Rate Capability after 150 and 800 Cycles


Nyquist plots of sony cell at rt and 55 o c l.jpg

Nyquist Plots of Sony Cell at RT and 55oC


Nyquist plots of sony cell at rt and 45 o c l.jpg

Nyquist Plots of Sony Cell at RT and 45oC


Negative electrode resistance fully lithiated l.jpg

Negative Electrode Resistance (Fully Lithiated)


Positive electrode resistance fully lithiated l.jpg

Positive Electrode Resistance (Fully Lithiated)


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Comparison of Electrode Resistances

150 Cycles

300 Cycles


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Possible Reasons for Rapid Capacity Fade at Elevated Temperatures

  • The SEI layer formed on a graphite electrode changes in both morphology and chemical composition during cycling at elevated temperature.

  • The R-OCO2Li phase is not stable on the surface and decomposes readily when cycled at elevated temperatures (55oC).

  • This creates a more porous SEI layer and also partially exposes the graphite surface, causing loss of charge on continued cycling.

  • The LiF content on the surface increases with increasing storage temperature mainly due to decomposition of the electrolyte salt.

  • SEI and electrolyte (both solvents and salt)decomposition have a more significant influence than redox reactions on the electrochemical performance of graphite electrodes at elevated temperatures.


Nyquist plot of fresh licoo 2 as a function of soc at rt l.jpg

Nyquist Plot of Fresh LiCoO2 as a function of SOC at RT


Nyquist plot of fully delithiated licoo 2 as a function of storage time at rt l.jpg

Nyquist Plot of Fully Delithiated LiCoO2 as a function of Storage Time at RT


Nyquist plot of fully lithiated licoo 2 as a function of storage time at rt l.jpg

Nyquist Plot of Fully Lithiated LiCoO2 as a function of Storage Time at RT


Specific capacity of positive and negative electrodes at various cycles and temperature l.jpg

Specific Capacity of Positive and Negative Electrodes at Various Cycles and Temperature


Comparison of capacity fade of individual electrodes with full cell loss l.jpg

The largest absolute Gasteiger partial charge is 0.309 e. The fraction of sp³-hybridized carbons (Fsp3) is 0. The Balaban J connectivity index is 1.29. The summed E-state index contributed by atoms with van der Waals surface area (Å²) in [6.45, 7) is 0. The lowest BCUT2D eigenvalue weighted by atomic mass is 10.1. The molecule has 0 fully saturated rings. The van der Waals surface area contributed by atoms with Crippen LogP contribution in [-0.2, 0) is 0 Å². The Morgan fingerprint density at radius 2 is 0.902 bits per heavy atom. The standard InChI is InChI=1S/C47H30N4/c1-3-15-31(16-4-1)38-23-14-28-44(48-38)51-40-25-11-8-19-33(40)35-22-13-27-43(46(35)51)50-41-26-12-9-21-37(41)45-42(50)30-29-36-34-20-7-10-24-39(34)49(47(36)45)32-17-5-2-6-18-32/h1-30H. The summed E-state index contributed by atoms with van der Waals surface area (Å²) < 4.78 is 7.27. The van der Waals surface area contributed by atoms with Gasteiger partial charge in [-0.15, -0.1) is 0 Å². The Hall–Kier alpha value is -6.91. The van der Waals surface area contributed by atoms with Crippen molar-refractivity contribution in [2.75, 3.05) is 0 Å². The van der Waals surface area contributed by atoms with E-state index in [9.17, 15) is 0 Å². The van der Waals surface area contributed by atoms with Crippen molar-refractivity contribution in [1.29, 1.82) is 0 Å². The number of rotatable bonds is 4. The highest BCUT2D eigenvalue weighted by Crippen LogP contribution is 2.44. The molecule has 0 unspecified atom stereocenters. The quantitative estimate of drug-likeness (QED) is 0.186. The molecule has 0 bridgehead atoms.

Comparison of Capacity Fade of Individual Electrodes with Full Cell Loss


Cv s of sony cell l.jpg

Room Temperature

CV’s of Sony Cell


Cv s of sony cell26 l.jpg

CV’s of Sony Cell


Xrd patterns of licoo 2 after different charge discharge cycles l.jpg

XRD Patterns of LiCoO2 after Different Charge-Discharge Cycles


Variation of lattice constants with cycling and temperature l.jpg

Variation of Lattice Constants with Cycling and Temperature

Decrease in c/a ratio leads to decrease in Li stoichiometry*

*G. Ting-Kuo Fey et al., Electrochemistry Comm. 3 (2001) 234


Slide29 l.jpg

Capacity Fade

Loss of Li

(Primary Active Material)

Degradation of C, LiCoO2

(Secondary Active Material)

SEI Formation

Electrolyte Oxidation

Salt Reduction

Overcharge

Structural

Degradation

Solvent Reduction


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Conclusions

  • Capacity fade increases with increase in temperature.

  • For all cells decrease in rate capability with cycling is associated with increased resistance at both electrodes.

  • Both primary (Li+) and secondary active material (LiCoO2, C) are lost during cycling.

  • The fade in anode capacity with cycling could be due to repeated film formation.

  • XRD reveals a decrease in Li stoichiometry at the positive electrode with cycling.


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Acknowledgements

This work was carried out under a contract with Mr. Joe Stockel, National Reconnaissance Office

for

Hybrid Advanced Power Sources # NRO-00-C-1034.